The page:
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As Bears search for run game, Jordan Howard says they ‘just gotta give it time’

Matt Nagy said that it’s on his staff to carve out an identity for the Bears’ running game.

“What we’re going to do — that’s why we’re coaches — is figure out who we are, what we do best,” he said this week.

The Bears believe in their coach’s scheme, which has been more successful through the air than on the ground, running back Jordan Howard said Tuesday.

“We’re definitely confident in Coach and his offense,” he said. “Just gotta give it time. It’s gonna work. We just gotta be patient.”

Jordan Howard carries the football against the Patriots. | Jonathan Daniel/Getty Images

Jordan Howard carries the football against the Patriots. | Jonathan Daniel/Getty Images

Howard — who is averaging only 3.5 yards, No. 41 among qualified rushers — said that the problem is more a matter of execution than scheming.

“Just gotta stick to what we know,” he said. “Everybody’s gotta execute. Can’t be one person messing up. I gotta do what I gotta do to get the running game going. We just have to stick with it.”

Something has to change, though. Quarterback Mitch Trubisky was the Bears’ leading rusher Sunday, two games after being tied for the team’s rushing lead against the Buccaneers.

Howard has played three games this year in which he’s averaged 2.5 yards per carry or worse. Tarik Cohen is averaging 4.8 yards but has rushed more than 12 times in a game only twice in his NFL career.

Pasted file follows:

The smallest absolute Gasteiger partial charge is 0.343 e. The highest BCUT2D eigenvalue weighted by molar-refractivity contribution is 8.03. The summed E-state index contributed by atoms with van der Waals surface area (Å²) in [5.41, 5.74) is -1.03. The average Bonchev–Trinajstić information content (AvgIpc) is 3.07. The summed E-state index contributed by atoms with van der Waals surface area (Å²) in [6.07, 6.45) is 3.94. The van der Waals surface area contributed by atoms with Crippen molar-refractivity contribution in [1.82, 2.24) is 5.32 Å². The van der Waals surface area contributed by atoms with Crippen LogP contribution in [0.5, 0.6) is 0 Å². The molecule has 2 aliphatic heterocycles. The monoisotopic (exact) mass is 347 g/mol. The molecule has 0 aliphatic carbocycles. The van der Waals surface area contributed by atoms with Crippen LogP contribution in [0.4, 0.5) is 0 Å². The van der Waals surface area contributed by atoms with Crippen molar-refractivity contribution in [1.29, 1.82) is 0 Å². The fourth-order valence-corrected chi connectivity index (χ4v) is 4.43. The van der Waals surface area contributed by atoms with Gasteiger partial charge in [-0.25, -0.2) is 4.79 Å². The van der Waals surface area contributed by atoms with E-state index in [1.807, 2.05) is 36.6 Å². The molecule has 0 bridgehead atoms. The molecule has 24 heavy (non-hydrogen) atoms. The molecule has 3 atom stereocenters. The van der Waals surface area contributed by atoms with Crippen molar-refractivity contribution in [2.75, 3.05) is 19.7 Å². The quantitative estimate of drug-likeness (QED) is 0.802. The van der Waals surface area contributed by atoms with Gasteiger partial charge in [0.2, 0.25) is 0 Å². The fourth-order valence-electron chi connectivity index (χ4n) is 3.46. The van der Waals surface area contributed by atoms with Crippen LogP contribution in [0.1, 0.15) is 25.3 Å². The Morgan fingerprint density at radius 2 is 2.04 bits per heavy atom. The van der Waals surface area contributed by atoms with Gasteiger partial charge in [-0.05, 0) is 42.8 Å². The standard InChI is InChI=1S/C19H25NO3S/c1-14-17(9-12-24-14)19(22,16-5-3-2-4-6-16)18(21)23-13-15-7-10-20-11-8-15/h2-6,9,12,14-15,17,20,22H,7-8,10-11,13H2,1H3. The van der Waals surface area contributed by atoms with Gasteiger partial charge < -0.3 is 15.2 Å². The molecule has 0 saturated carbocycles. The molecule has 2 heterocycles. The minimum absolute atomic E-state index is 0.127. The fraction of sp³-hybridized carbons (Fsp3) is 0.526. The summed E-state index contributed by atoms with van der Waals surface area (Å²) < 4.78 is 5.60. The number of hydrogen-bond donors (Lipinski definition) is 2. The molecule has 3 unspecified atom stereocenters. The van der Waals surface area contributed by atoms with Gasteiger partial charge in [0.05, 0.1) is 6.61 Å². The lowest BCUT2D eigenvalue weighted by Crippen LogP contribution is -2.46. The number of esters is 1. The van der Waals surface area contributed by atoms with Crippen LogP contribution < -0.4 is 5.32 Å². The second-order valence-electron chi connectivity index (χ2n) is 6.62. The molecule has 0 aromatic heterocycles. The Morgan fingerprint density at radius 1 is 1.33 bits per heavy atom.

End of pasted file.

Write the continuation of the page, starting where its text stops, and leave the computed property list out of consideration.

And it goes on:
The Bears’ run and pass games should be working hand-in-hand. While the Bears are No. 14 in the league with 6.66 yards per pass attempt this season, they’re ranked third, with 8.63, over the past month.

“I feel like that will make success on the run game easier,” Howard said, “Because we got those pass lanes open so they can’t load the box up and things like that.”

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Perhaps the talk of identity misses the point. The Patriots are nobody’s idea of a run-first team. Yet Sunday, with 4:05 to play, they rattled off eight consecutive runs — with their backup running back, no less — to bleed all but 24 seconds off the clock.

Elite teams, regardless of their identity, run the ball when they have to.

“We have to get that going,” left tackle Charles Leno said. “We see that. We’re gonna . . . I know the coaching staff is going to do their job and try to get us in position. But as offensive linemen, we have to do our job better and get those guys in space more.”